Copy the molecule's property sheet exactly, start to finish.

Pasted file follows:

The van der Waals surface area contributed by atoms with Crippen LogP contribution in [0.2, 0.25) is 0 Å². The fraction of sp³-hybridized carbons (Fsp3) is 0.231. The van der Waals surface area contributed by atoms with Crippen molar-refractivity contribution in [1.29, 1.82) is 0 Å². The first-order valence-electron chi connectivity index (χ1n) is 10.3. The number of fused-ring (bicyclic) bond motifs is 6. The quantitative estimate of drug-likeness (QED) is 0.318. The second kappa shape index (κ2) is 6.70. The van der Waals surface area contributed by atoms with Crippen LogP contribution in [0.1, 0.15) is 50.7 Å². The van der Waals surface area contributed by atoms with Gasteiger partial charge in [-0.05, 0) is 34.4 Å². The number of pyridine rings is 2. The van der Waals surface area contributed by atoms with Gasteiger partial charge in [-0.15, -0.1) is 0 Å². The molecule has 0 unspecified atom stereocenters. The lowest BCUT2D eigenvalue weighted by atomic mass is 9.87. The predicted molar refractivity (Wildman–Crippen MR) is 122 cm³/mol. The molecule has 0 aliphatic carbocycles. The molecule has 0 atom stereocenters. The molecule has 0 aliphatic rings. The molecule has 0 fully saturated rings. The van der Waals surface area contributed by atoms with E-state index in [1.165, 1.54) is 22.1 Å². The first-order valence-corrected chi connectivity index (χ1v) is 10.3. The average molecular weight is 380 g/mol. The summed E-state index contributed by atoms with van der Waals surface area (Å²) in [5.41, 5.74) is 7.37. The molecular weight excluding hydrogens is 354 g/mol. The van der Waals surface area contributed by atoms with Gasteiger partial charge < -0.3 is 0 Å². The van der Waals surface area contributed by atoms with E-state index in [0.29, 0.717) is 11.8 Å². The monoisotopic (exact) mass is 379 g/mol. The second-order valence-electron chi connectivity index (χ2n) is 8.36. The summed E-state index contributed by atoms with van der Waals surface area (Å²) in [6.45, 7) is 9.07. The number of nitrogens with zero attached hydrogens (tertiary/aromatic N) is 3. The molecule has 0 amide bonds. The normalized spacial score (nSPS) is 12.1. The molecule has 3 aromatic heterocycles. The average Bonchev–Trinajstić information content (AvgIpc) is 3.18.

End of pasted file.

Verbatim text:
The van der Waals surface area contributed by atoms with Crippen LogP contribution in [0.2, 0.25) is 0 Å². The fraction of sp³-hybridized carbons (Fsp3) is 0.231. The van der Waals surface area contributed by atoms with Crippen molar-refractivity contribution in [1.29, 1.82) is 0 Å². The first-order valence-electron chi connectivity index (χ1n) is 10.3. The number of fused-ring (bicyclic) bond motifs is 6. The quantitative estimate of drug-likeness (QED) is 0.318. The second kappa shape index (κ2) is 6.70. The van der Waals surface area contributed by atoms with Crippen LogP contribution in [0.1, 0.15) is 50.7 Å². The van der Waals surface area contributed by atoms with Gasteiger partial charge in [-0.05, 0) is 34.4 Å². The number of pyridine rings is 2. The van der Waals surface area contributed by atoms with Gasteiger partial charge in [-0.15, -0.1) is 0 Å². The molecule has 0 unspecified atom stereocenters. The lowest BCUT2D eigenvalue weighted by atomic mass is 9.87. The predicted molar refractivity (Wildman–Crippen MR) is 122 cm³/mol. The molecule has 0 aliphatic carbocycles. The molecule has 0 atom stereocenters. The molecule has 0 aliphatic rings. The molecule has 0 fully saturated rings. The van der Waals surface area contributed by atoms with E-state index in [1.165, 1.54) is 22.1 Å². The first-order valence-corrected chi connectivity index (χ1v) is 10.3. The average molecular weight is 380 g/mol. The summed E-state index contributed by atoms with van der Waals surface area (Å²) in [5.41, 5.74) is 7.37. The molecular weight excluding hydrogens is 354 g/mol. The van der Waals surface area contributed by atoms with Gasteiger partial charge < -0.3 is 0 Å². The van der Waals surface area contributed by atoms with E-state index in [0.29, 0.717) is 11.8 Å². The monoisotopic (exact) mass is 379 g/mol. The second-order valence-electron chi connectivity index (χ2n) is 8.36. The summed E-state index contributed by atoms with van der Waals surface area (Å²) in [6.45, 7) is 9.07. The number of nitrogens with zero attached hydrogens (tertiary/aromatic N) is 3. The molecule has 0 amide bonds. The normalized spacial score (nSPS) is 12.1. The molecule has 3 aromatic heterocycles. The average Bonchev–Trinajstić information content (AvgIpc) is 3.18.